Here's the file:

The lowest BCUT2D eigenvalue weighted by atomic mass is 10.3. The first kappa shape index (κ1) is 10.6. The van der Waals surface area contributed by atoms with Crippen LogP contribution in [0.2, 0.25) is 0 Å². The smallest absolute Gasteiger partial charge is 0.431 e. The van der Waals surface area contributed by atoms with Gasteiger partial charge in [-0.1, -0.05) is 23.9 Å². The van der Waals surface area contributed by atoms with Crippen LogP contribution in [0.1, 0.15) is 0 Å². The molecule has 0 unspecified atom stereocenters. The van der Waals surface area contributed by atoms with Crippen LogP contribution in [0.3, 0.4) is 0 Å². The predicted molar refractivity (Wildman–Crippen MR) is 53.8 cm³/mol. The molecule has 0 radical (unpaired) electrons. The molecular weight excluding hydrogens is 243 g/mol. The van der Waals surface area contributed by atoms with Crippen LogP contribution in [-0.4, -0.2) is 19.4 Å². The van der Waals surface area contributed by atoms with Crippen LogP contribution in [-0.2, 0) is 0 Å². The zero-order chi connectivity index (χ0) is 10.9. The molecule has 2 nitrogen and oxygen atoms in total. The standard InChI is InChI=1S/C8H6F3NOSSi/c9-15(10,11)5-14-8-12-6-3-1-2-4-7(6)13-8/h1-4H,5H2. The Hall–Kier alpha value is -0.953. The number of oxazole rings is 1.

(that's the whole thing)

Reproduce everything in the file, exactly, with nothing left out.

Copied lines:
The lowest BCUT2D eigenvalue weighted by atomic mass is 10.3. The first kappa shape index (κ1) is 10.6. The van der Waals surface area contributed by atoms with Crippen LogP contribution in [0.2, 0.25) is 0 Å². The smallest absolute Gasteiger partial charge is 0.431 e. The van der Waals surface area contributed by atoms with Gasteiger partial charge in [-0.1, -0.05) is 23.9 Å². The van der Waals surface area contributed by atoms with Crippen LogP contribution in [0.1, 0.15) is 0 Å². The molecule has 0 unspecified atom stereocenters. The van der Waals surface area contributed by atoms with Crippen LogP contribution in [0.3, 0.4) is 0 Å². The predicted molar refractivity (Wildman–Crippen MR) is 53.8 cm³/mol. The molecule has 0 radical (unpaired) electrons. The molecular weight excluding hydrogens is 243 g/mol. The van der Waals surface area contributed by atoms with Crippen LogP contribution in [-0.4, -0.2) is 19.4 Å². The van der Waals surface area contributed by atoms with Crippen LogP contribution in [-0.2, 0) is 0 Å². The zero-order chi connectivity index (χ0) is 10.9. The molecule has 2 nitrogen and oxygen atoms in total. The standard InChI is InChI=1S/C8H6F3NOSSi/c9-15(10,11)5-14-8-12-6-3-1-2-4-7(6)13-8/h1-4H,5H2. The Hall–Kier alpha value is -0.953. The number of oxazole rings is 1.